“It was a shame for Cameron too, he was running up front in the Masters Championship. He’s really a talented driver. He’s one of the only guys not splitting his time in the car so I think he’ll be more comfortable in the car and be way ahead of the competition. Stephen and Howard did a great job. They were so steady out there. We had a little issue with Howard’s car but got it fixed and had him back out. They’re really going to grow this year now that they have a season under their belt. I expect that we’ll see more people on podium at Sebring.
“I really focused on getting my head back in the game and telling myself it wasn’t the end, we still had a lot of time left in the session.
As far as driving with no downforce the car had no front noise, no splitter, pulling the car back to 7th was really good so I’m happy with it. It's racing, not winning. I’m happy with it.
As far as the race format, I definitely had a goal just to keep pushing and pushing, cautiously and early. This year I have a goal to go faster earlier with the strategy of waiting until the end to push hard. I felt like I could hold on longer than them, they disappeared as I drove away. My kid won the 24-hour last year and was the anniversary almost, so I really wanted to follow up and chase my son.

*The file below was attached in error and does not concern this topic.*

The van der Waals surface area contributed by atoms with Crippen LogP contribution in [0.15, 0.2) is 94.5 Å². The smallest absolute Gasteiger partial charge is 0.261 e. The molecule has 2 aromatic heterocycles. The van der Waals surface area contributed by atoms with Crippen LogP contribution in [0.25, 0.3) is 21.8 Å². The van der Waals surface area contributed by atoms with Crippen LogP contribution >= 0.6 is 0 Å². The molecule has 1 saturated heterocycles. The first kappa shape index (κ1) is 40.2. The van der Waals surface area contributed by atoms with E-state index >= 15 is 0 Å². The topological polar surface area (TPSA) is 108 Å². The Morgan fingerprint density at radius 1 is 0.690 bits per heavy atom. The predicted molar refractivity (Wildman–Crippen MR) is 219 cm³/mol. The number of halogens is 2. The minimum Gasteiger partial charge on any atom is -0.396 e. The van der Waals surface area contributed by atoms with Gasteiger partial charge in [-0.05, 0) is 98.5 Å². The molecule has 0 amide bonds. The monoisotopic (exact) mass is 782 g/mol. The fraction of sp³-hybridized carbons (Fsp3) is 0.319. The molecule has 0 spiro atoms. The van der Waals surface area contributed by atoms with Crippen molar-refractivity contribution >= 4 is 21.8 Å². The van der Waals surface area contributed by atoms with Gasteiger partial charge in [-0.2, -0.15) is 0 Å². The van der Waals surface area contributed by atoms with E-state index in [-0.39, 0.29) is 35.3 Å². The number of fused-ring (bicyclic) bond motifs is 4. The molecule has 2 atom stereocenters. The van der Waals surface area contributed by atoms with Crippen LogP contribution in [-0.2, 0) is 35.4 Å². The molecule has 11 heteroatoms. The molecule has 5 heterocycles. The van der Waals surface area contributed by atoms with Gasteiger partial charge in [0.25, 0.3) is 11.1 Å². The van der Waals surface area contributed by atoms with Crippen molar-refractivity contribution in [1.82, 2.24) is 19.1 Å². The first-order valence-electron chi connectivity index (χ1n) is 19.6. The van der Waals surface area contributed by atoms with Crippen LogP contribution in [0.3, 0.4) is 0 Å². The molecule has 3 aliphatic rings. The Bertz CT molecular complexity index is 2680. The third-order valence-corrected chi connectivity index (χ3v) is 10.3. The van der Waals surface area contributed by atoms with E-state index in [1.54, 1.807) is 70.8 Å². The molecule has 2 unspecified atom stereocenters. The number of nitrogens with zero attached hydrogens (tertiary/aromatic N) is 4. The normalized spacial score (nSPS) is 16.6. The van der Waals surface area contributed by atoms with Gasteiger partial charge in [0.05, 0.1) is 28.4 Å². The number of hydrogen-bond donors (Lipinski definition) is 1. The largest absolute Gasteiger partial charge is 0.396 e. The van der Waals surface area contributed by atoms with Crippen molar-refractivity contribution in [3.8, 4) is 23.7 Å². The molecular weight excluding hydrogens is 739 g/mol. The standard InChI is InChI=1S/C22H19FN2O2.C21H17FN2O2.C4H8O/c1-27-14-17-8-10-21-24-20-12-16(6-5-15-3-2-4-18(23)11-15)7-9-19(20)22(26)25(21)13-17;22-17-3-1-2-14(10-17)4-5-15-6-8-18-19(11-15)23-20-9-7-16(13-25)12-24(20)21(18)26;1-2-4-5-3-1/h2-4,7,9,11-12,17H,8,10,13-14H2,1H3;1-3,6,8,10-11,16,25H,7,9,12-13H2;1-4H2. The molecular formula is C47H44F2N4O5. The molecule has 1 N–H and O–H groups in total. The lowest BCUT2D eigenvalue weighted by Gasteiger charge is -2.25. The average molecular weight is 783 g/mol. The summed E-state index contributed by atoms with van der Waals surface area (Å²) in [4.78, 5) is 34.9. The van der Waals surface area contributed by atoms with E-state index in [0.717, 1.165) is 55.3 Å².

I started this because my son was passionate about it and it got me into racing. The team did an incredible job. I had a lot of technical issues with my car all of yesterday through this morning. The difference between me last year and me this year is, I’m a lot calmer now. Last year, I was very much a rookie, and now I’m actually comfortable. I felt that difference today.